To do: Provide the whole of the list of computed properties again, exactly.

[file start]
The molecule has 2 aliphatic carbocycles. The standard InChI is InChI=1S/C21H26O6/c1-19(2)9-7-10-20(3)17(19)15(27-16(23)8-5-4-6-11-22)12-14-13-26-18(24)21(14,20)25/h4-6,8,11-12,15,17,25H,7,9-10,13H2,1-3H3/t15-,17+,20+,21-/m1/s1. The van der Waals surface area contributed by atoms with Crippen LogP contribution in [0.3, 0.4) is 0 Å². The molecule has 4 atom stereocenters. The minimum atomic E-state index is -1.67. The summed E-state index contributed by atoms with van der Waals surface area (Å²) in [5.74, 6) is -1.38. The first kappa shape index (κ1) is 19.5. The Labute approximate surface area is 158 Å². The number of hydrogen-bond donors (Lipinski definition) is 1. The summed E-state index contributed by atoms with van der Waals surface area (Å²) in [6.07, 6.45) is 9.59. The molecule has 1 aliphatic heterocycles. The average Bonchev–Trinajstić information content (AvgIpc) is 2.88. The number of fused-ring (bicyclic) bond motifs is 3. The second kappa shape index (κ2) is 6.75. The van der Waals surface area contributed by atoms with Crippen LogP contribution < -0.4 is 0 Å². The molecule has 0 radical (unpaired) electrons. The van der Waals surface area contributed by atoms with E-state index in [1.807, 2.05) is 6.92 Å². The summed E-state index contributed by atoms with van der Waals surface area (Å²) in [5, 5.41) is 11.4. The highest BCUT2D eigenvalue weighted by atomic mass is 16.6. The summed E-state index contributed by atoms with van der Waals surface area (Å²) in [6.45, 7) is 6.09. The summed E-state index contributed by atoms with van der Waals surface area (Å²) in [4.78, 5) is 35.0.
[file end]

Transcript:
The molecule has 2 aliphatic carbocycles. The standard InChI is InChI=1S/C21H26O6/c1-19(2)9-7-10-20(3)17(19)15(27-16(23)8-5-4-6-11-22)12-14-13-26-18(24)21(14,20)25/h4-6,8,11-12,15,17,25H,7,9-10,13H2,1-3H3/t15-,17+,20+,21-/m1/s1. The van der Waals surface area contributed by atoms with Crippen LogP contribution in [0.3, 0.4) is 0 Å². The molecule has 4 atom stereocenters. The minimum atomic E-state index is -1.67. The summed E-state index contributed by atoms with van der Waals surface area (Å²) in [5.74, 6) is -1.38. The first kappa shape index (κ1) is 19.5. The Labute approximate surface area is 158 Å². The number of hydrogen-bond donors (Lipinski definition) is 1. The summed E-state index contributed by atoms with van der Waals surface area (Å²) in [6.07, 6.45) is 9.59. The molecule has 1 aliphatic heterocycles. The average Bonchev–Trinajstić information content (AvgIpc) is 2.88. The number of fused-ring (bicyclic) bond motifs is 3. The second kappa shape index (κ2) is 6.75. The van der Waals surface area contributed by atoms with Crippen LogP contribution < -0.4 is 0 Å². The molecule has 0 radical (unpaired) electrons. The van der Waals surface area contributed by atoms with E-state index in [1.807, 2.05) is 6.92 Å². The summed E-state index contributed by atoms with van der Waals surface area (Å²) in [5, 5.41) is 11.4. The highest BCUT2D eigenvalue weighted by atomic mass is 16.6. The summed E-state index contributed by atoms with van der Waals surface area (Å²) in [6.45, 7) is 6.09. The summed E-state index contributed by atoms with van der Waals surface area (Å²) in [4.78, 5) is 35.0.